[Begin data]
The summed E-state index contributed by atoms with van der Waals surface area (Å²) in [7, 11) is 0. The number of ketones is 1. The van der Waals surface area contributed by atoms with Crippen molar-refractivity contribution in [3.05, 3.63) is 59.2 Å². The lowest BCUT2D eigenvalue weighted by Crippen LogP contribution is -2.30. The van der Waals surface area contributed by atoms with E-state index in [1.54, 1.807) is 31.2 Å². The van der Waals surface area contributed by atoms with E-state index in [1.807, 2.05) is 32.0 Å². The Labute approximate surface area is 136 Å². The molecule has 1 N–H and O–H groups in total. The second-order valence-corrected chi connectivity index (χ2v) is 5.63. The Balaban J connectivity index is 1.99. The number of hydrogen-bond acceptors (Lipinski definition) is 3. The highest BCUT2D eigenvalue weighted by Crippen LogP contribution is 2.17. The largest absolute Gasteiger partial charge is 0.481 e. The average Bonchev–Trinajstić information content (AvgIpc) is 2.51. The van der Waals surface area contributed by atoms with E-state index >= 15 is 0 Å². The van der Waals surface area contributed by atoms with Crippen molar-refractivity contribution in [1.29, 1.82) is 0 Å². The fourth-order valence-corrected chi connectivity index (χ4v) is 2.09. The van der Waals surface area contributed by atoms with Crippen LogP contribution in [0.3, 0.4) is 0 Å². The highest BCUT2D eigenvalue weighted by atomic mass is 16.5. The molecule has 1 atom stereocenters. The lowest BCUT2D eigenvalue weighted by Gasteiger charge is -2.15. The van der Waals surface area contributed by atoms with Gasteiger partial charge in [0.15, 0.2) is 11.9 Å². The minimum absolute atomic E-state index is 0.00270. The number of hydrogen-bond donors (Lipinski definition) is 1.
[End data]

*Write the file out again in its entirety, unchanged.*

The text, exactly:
The summed E-state index contributed by atoms with van der Waals surface area (Å²) in [7, 11) is 0. The number of ketones is 1. The van der Waals surface area contributed by atoms with Crippen molar-refractivity contribution in [3.05, 3.63) is 59.2 Å². The lowest BCUT2D eigenvalue weighted by Crippen LogP contribution is -2.30. The van der Waals surface area contributed by atoms with E-state index in [1.54, 1.807) is 31.2 Å². The van der Waals surface area contributed by atoms with E-state index in [1.807, 2.05) is 32.0 Å². The Labute approximate surface area is 136 Å². The molecule has 1 N–H and O–H groups in total. The second-order valence-corrected chi connectivity index (χ2v) is 5.63. The Balaban J connectivity index is 1.99. The number of hydrogen-bond acceptors (Lipinski definition) is 3. The highest BCUT2D eigenvalue weighted by Crippen LogP contribution is 2.17. The largest absolute Gasteiger partial charge is 0.481 e. The average Bonchev–Trinajstić information content (AvgIpc) is 2.51. The van der Waals surface area contributed by atoms with E-state index >= 15 is 0 Å². The van der Waals surface area contributed by atoms with Crippen molar-refractivity contribution in [1.29, 1.82) is 0 Å². The fourth-order valence-corrected chi connectivity index (χ4v) is 2.09. The van der Waals surface area contributed by atoms with Crippen LogP contribution in [0.3, 0.4) is 0 Å². The highest BCUT2D eigenvalue weighted by atomic mass is 16.5. The molecule has 1 atom stereocenters. The lowest BCUT2D eigenvalue weighted by Gasteiger charge is -2.15. The van der Waals surface area contributed by atoms with Gasteiger partial charge in [0.15, 0.2) is 11.9 Å². The minimum absolute atomic E-state index is 0.00270. The number of hydrogen-bond donors (Lipinski definition) is 1.